Coptic Cairo, Citadel, Egyptian Museum: Day 1

I started the day with a continental breakfast of sausages, croissant, scrambled eggs, omelet, banana, coffee, and this super delicious Egyptian pie sweetened with molasses. I like to try a little bit of everything in small portions but ate the whole of this pie with no regret. It reminds me of eating baklava – the flakiness of the phyllo dough without the nuts. It’s not as sweet as some of the baklavas I’ve tried but the touch of molasses really brought it together. You could also eat this with tahini, which I might try if it’s available next time.

After breakfast, I started the day in Coptic Cairo where the religious complexes are. It was confusing to navigate but the local people really tried to understand my questions and help give directions. Coptic Cairo (or Old Cairo) was about 20 minutes by taxi from Zamalek. So much history surrounds this place and although 2 hours was adequate I’d recommend learning about this place through books prior to coming. I wished I did because there were so many things to see and learn. Don’t miss the Coptic Museum because I saw the most ancient book of Psalms! No pictures were allowed but imagine the history! I can’t give this place justice with my words- it’s simply a fabulous place rich with history.

From Coptic Cairo, the Hanging Church was next. It’s also referred to as the Suspended Church. The inside is beautiful (I love churches) and the roof inside, which is made of wood, was made in the shape of Noah’s ark.

A short taxi ride from the Hanging Church to the Saladin Citadel of Cairo will transport you from ancient churches to a medieval Islamic period. It is a preserved site with mosques and museums. I read that this was built by Saladin to protect from its invasion by European crusaders armies. There is a lookout that provides you a view of the city in a hazy, hot background. The Police Museum was closed at the time when I attempted to visit. I didn’t try again before leaving the Citadel but I don’t regret this decision at all.

The last stop of the day was the Egyptian Museum, which is a short taxi ride from the Citadel. For 300 Egyptian Pounds (LE), you can enter the Museum plus the Mummies room. Opt for this because the Mummies room, while kind of different, was exciting to see. I didn’t opt for taking pictures, but be aware that even if you paid to take pictures, you can’t take photos in the Mummies room. The King Tut room was also very interesting and it wowed me that this boy-king had so much power in his young years.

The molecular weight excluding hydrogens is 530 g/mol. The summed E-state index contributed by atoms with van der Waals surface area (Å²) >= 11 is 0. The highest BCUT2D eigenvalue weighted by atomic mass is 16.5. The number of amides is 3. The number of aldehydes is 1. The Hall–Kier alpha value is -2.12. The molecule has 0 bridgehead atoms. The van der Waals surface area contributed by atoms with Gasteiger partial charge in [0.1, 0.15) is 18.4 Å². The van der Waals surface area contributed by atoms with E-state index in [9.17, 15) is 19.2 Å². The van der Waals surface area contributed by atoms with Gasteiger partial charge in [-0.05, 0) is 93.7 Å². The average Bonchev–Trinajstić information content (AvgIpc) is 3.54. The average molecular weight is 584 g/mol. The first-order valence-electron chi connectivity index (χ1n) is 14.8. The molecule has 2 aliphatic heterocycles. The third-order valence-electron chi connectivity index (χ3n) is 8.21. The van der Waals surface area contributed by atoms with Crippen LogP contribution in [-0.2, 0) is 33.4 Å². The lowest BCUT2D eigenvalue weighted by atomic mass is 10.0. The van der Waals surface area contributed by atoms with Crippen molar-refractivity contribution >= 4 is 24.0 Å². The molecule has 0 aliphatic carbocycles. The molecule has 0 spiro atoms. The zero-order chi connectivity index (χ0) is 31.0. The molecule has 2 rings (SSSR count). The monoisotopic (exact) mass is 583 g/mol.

Today was productive and hot. I was able to semi perfect the use of a hijab, which I’m glad because I lost my hat (first day mistake). Thankfully, I brought a scarf and that was extremely helpful in the hot sun. From the Egyptian Museum, I headed back to Zamalek – about a 10 minute taxi ride feeling super thirsty and tired.

Several notes to pass along:

1. Taking a taxi – definitely look for the white/black taxi and make sure the meter is turned on and it works. I avoided getting a taxi from the hotel bellman because that was more expensive. An example was 80-100 LE (Egyptian Pounds) if the hotel procured a taxi but only 40 LE if I flagged it down outside the hotel.

2. Taxi drivers are business people who need to earn a living, so graciously and politely decline their exorbitant offers to ride with them for a certain amount of money. I kept reminding myself that they need the money and job, but I also need to stay on budget. Once, I left the taxi because the driver said the meter works but then it suddenly didn’t.

3. I thought it was a bit of a challenge to flag a black/white taxi, especially outside of the Coptic Cairo. Locals would approach me trying to secure a taxi ride for me for a certain price. I was able to get a taxi fairly easily outside the Citadel and the Egyptian Museum.

4. The museums I visited today only accept local currency for entrance fees. No credit card. Security going in/out will check your bags and only 1 place in the Coptic Cairo required to see passports and I only provided copies to show. I actually don’t know why that was necessary.

5. I observed that while English seemed to be a language that was familiar to the local ears it was not easily understood. I found myself repeating a question a few times before receiving an answer or referred to another person.

6. While the people are helpful, some were helpful but expecting a bit of compensation. For example, in the mosque inside Citadel, the person “guarding” it got my shoes out and ready to put back on, but also didn’t fail to repeat “give money to mosque”. I fumbled for 1 or 2 LEs and realized the smaller bill on me was $1. Another example was a local man tried to get me to move away from the taxi driver with exaggerated price, walked me over across the street, and led to a souvenir shop with signs “priced fairly”. Again, while the intention was good and not malicious (taxi from this shop to Zamalek was 10 LE vs. 40 LE outside the Egyptian Museum which was across the street!), just be cautious and polite at the same time.

7. Last point for the day, I thought the people of this beautiful country are friendly and helpful. They respond to greetings and they smile back. Once, an Egyptian family visiting the mosque in Citadel asked to take a picture with me when they found out I am from the US. I also thought greeting me Aloha when I tell them I’m from the US was super cute. Yes, aloha to all!

Tomorrow, a guided private tour to the Giza, Sphinx, and Valley of the Kings.

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